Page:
The 11% surge in U.S. stocks in the past two weeks has the hallmarks of a bear-market rally that might give way to deeper losses.
That’s the conclusion of analysts at Bank of America, who say warning signs are flashing for a market that has climbed “despite clearly weaker fundamentals,” including a Federal Reserve bent on raising rates sharply this year to battle persistent inflation.
The strategists caution that the selloff that took the S&P 500 12% from its January record is not over and sharp rallies are typical of volatility in bear markets, with some of the biggest on record occurring in the throes of the dot-com meltdown and the global financial crisis.
A closely watched Treasury market metric flashed a recession warning Tuesday, adding to worries a restrictive Fed will damage the economy.
“The worsening macro backdrop and market-unfriendly Fed make sustained U.S. equity gains unlikely,” strategists including Gonzalo Asis and Riddhi Prasad wrote. The Fed isn’t likely to come to the market’s rescue at any point and, in fact, the central bank is welcoming of tighter financial conditions to aid its battle against inflation. “In practice, this means lower risk assets.”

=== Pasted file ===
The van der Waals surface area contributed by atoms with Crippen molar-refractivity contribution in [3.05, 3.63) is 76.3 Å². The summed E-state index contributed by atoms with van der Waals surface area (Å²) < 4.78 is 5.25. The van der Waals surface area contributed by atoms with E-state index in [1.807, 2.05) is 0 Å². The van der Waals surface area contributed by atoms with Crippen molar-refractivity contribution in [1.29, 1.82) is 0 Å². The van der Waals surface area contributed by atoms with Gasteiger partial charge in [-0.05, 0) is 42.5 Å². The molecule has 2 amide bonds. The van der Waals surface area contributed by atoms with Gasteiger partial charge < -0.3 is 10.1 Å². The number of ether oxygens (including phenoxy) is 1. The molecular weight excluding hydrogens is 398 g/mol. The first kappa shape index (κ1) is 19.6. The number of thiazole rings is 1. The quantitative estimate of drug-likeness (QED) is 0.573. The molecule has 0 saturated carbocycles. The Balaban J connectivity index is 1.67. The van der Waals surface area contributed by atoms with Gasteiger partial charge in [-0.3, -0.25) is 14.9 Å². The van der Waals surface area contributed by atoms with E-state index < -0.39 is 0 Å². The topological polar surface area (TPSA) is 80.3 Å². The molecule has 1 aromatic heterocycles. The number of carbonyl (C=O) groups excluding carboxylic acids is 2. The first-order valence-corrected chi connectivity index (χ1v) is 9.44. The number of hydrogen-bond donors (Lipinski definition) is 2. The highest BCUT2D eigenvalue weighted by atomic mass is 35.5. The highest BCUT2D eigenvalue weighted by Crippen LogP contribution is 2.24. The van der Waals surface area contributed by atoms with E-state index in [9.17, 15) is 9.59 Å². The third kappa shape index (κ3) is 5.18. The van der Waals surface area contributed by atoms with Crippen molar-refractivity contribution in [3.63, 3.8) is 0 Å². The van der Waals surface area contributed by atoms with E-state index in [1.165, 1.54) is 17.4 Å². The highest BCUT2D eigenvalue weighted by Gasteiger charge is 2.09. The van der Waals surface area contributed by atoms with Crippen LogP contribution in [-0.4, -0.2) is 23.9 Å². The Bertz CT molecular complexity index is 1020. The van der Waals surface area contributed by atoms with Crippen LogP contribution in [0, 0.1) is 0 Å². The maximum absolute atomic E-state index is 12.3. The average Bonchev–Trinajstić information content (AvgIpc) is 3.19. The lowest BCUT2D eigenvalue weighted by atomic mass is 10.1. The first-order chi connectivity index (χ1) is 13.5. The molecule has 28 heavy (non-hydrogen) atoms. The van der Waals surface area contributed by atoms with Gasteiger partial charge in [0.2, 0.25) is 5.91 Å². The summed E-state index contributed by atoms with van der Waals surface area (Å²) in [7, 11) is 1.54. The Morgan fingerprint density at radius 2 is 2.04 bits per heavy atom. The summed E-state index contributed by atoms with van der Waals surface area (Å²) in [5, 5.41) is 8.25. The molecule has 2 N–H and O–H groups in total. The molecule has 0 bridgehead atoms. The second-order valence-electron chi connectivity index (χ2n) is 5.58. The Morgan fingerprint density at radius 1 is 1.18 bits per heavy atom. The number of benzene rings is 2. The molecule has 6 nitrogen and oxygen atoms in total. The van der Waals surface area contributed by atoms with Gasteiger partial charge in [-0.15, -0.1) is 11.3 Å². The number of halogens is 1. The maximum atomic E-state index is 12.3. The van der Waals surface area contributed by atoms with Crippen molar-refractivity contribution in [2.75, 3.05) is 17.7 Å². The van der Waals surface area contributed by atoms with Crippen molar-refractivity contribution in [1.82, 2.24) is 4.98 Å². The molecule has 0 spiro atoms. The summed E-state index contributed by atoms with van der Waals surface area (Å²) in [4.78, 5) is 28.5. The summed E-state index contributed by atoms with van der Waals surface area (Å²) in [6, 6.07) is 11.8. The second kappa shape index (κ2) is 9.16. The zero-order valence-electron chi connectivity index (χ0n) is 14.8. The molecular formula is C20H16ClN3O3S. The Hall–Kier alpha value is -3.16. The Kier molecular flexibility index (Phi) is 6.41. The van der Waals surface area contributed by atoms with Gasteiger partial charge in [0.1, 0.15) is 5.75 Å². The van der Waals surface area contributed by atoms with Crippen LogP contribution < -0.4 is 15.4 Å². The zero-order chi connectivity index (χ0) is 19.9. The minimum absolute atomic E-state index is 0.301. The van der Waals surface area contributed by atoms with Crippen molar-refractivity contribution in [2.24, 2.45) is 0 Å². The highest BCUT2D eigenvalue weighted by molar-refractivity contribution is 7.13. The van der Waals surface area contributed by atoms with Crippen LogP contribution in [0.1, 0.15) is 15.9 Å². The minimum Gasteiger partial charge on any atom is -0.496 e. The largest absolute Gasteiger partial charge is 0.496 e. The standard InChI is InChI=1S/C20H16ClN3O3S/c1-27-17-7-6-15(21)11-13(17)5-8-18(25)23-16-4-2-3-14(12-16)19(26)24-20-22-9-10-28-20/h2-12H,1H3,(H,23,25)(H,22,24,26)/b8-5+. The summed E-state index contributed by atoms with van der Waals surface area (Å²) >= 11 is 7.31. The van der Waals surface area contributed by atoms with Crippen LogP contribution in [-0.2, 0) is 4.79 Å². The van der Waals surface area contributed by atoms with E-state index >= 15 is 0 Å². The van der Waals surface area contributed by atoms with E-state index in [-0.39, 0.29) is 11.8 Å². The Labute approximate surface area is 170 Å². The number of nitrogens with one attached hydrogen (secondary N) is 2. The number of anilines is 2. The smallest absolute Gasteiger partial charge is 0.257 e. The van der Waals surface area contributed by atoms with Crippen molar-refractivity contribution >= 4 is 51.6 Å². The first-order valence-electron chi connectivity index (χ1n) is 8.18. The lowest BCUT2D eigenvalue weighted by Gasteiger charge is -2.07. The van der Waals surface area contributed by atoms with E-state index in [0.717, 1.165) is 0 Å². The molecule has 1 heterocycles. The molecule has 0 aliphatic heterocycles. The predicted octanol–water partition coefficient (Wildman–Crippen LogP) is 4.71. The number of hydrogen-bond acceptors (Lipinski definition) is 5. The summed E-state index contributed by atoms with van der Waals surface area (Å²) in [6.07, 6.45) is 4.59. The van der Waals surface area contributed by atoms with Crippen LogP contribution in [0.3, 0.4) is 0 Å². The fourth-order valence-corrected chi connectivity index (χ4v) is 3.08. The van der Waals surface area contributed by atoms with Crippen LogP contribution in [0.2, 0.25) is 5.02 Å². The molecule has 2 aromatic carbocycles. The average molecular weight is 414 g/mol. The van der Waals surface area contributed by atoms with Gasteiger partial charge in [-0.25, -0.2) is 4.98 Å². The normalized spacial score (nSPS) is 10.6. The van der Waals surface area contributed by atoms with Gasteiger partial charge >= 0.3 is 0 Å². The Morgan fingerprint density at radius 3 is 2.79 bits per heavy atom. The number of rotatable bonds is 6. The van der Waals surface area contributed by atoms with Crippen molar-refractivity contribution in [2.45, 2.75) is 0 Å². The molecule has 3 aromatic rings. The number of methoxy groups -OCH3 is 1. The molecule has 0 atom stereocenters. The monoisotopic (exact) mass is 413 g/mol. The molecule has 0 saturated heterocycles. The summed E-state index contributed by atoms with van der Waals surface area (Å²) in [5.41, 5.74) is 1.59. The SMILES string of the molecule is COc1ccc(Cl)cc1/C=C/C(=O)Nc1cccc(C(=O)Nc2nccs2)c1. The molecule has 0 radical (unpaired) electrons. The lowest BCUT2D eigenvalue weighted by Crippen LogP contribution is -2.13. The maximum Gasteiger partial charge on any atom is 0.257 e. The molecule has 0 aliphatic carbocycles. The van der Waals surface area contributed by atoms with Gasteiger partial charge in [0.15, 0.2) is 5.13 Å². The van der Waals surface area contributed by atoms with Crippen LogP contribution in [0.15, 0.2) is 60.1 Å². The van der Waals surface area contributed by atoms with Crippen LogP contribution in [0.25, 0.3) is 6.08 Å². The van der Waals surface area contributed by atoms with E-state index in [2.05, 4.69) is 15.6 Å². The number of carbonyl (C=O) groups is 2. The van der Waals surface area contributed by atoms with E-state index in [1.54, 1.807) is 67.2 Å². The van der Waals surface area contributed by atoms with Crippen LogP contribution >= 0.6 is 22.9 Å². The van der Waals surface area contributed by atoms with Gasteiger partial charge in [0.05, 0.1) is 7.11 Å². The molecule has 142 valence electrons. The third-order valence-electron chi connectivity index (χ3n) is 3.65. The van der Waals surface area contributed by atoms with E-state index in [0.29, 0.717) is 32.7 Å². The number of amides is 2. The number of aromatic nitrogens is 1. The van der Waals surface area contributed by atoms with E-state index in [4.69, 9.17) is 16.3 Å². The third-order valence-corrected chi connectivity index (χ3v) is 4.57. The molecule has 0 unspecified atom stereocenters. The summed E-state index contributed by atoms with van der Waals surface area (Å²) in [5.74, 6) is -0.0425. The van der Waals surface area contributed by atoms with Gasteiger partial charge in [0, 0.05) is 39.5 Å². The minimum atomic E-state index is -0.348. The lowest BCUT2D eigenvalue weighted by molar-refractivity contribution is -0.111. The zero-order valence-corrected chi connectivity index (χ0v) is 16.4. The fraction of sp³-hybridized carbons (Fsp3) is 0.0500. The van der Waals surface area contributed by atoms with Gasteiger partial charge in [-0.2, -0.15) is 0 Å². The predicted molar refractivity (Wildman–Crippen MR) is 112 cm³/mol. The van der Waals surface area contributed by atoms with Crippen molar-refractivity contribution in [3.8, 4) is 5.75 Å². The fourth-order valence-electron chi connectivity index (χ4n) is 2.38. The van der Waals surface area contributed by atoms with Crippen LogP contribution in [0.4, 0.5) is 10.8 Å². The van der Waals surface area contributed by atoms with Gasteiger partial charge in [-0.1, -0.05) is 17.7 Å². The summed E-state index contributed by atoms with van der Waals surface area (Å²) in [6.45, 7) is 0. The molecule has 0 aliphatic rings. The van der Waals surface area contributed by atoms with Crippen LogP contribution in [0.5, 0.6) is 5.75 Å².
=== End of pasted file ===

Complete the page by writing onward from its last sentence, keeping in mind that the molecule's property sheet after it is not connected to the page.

For now, investors aren’t heeding any warnings. The S&P 500 jumped 1.2% Tuesday for its ninth gain in 11 sessions, even as the yield on two-year Treasuries popped above the 10-year rate for the first time since 2019.
But 10-day stretches of big gains have been common in bear markets. There were four that exceeded the 10-day rally of 10% through Monday in 11 bear markets since 1927, the BofA strategists wrote.
It’s not hard to find reasons for caution. The war in Ukraine still has commodity markets in turmoil, with fertilizer the latest product to skyrocket in price. Oil prices are still elevated, adding to inflationary pressures the Fed has promised to tamp down, even if it damages demand.